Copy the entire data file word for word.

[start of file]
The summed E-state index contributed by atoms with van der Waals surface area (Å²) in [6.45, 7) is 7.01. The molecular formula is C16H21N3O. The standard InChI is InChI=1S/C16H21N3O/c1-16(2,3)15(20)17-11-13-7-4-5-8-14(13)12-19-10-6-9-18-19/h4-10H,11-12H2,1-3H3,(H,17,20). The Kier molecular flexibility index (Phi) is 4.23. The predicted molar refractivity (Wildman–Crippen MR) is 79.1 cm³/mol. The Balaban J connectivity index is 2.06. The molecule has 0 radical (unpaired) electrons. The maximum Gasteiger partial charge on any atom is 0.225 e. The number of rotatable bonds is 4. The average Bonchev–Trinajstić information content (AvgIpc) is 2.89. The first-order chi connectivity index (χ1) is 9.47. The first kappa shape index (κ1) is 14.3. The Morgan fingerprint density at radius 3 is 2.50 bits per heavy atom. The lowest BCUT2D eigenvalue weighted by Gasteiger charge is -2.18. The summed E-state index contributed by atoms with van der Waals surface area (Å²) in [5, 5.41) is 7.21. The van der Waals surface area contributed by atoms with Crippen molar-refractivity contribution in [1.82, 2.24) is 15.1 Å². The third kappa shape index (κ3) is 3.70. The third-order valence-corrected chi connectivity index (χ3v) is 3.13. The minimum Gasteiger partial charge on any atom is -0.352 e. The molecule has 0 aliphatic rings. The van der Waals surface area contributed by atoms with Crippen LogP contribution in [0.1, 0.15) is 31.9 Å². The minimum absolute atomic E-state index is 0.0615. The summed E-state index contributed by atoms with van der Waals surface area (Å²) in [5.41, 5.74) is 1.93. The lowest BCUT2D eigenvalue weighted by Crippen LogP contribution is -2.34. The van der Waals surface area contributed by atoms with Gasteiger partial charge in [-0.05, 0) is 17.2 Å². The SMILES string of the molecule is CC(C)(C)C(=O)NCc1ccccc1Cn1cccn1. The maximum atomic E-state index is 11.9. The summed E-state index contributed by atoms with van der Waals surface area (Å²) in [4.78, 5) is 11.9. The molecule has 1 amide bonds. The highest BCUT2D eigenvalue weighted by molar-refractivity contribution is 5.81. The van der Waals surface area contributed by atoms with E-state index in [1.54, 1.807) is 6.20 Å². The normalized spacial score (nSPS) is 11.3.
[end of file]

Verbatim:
The summed E-state index contributed by atoms with van der Waals surface area (Å²) in [6.45, 7) is 7.01. The molecular formula is C16H21N3O. The standard InChI is InChI=1S/C16H21N3O/c1-16(2,3)15(20)17-11-13-7-4-5-8-14(13)12-19-10-6-9-18-19/h4-10H,11-12H2,1-3H3,(H,17,20). The Kier molecular flexibility index (Phi) is 4.23. The predicted molar refractivity (Wildman–Crippen MR) is 79.1 cm³/mol. The Balaban J connectivity index is 2.06. The molecule has 0 radical (unpaired) electrons. The maximum Gasteiger partial charge on any atom is 0.225 e. The number of rotatable bonds is 4. The average Bonchev–Trinajstić information content (AvgIpc) is 2.89. The first-order chi connectivity index (χ1) is 9.47. The first kappa shape index (κ1) is 14.3. The Morgan fingerprint density at radius 3 is 2.50 bits per heavy atom. The lowest BCUT2D eigenvalue weighted by Gasteiger charge is -2.18. The summed E-state index contributed by atoms with van der Waals surface area (Å²) in [5, 5.41) is 7.21. The van der Waals surface area contributed by atoms with Crippen molar-refractivity contribution in [1.82, 2.24) is 15.1 Å². The third kappa shape index (κ3) is 3.70. The third-order valence-corrected chi connectivity index (χ3v) is 3.13. The minimum Gasteiger partial charge on any atom is -0.352 e. The molecule has 0 aliphatic rings. The van der Waals surface area contributed by atoms with Crippen LogP contribution in [0.1, 0.15) is 31.9 Å². The minimum absolute atomic E-state index is 0.0615. The summed E-state index contributed by atoms with van der Waals surface area (Å²) in [5.41, 5.74) is 1.93. The lowest BCUT2D eigenvalue weighted by Crippen LogP contribution is -2.34. The van der Waals surface area contributed by atoms with Gasteiger partial charge in [-0.05, 0) is 17.2 Å². The SMILES string of the molecule is CC(C)(C)C(=O)NCc1ccccc1Cn1cccn1. The maximum atomic E-state index is 11.9. The summed E-state index contributed by atoms with van der Waals surface area (Å²) in [4.78, 5) is 11.9. The molecule has 1 amide bonds. The highest BCUT2D eigenvalue weighted by molar-refractivity contribution is 5.81. The van der Waals surface area contributed by atoms with E-state index in [1.54, 1.807) is 6.20 Å². The normalized spacial score (nSPS) is 11.3.